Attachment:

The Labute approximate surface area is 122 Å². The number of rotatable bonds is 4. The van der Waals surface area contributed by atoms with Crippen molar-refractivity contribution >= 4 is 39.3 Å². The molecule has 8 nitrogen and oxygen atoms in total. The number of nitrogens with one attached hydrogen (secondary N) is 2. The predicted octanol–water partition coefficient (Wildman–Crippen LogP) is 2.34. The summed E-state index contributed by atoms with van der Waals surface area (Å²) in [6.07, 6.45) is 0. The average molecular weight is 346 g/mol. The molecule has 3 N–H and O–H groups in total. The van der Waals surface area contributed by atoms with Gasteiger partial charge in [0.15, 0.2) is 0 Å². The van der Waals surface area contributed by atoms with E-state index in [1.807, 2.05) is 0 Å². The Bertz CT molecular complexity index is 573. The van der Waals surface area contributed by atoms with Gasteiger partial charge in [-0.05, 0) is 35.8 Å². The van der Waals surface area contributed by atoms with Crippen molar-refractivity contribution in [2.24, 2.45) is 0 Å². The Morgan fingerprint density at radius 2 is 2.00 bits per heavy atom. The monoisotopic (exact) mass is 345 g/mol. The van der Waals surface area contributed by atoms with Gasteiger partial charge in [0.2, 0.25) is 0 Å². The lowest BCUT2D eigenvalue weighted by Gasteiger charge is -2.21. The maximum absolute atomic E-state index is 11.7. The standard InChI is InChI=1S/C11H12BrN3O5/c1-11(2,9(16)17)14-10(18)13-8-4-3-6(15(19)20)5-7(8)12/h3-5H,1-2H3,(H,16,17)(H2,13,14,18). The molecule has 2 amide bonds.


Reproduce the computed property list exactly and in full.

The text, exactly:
The Labute approximate surface area is 122 Å². The number of rotatable bonds is 4. The van der Waals surface area contributed by atoms with Crippen molar-refractivity contribution >= 4 is 39.3 Å². The molecule has 8 nitrogen and oxygen atoms in total. The number of nitrogens with one attached hydrogen (secondary N) is 2. The predicted octanol–water partition coefficient (Wildman–Crippen LogP) is 2.34. The summed E-state index contributed by atoms with van der Waals surface area (Å²) in [6.07, 6.45) is 0. The average molecular weight is 346 g/mol. The molecule has 3 N–H and O–H groups in total. The van der Waals surface area contributed by atoms with Gasteiger partial charge in [0.15, 0.2) is 0 Å². The van der Waals surface area contributed by atoms with E-state index in [1.807, 2.05) is 0 Å². The Bertz CT molecular complexity index is 573. The van der Waals surface area contributed by atoms with Gasteiger partial charge in [-0.05, 0) is 35.8 Å². The van der Waals surface area contributed by atoms with Crippen molar-refractivity contribution in [2.24, 2.45) is 0 Å². The Morgan fingerprint density at radius 2 is 2.00 bits per heavy atom. The monoisotopic (exact) mass is 345 g/mol. The van der Waals surface area contributed by atoms with Gasteiger partial charge in [0.2, 0.25) is 0 Å². The lowest BCUT2D eigenvalue weighted by Gasteiger charge is -2.21. The maximum absolute atomic E-state index is 11.7. The standard InChI is InChI=1S/C11H12BrN3O5/c1-11(2,9(16)17)14-10(18)13-8-4-3-6(15(19)20)5-7(8)12/h3-5H,1-2H3,(H,16,17)(H2,13,14,18). The molecule has 2 amide bonds.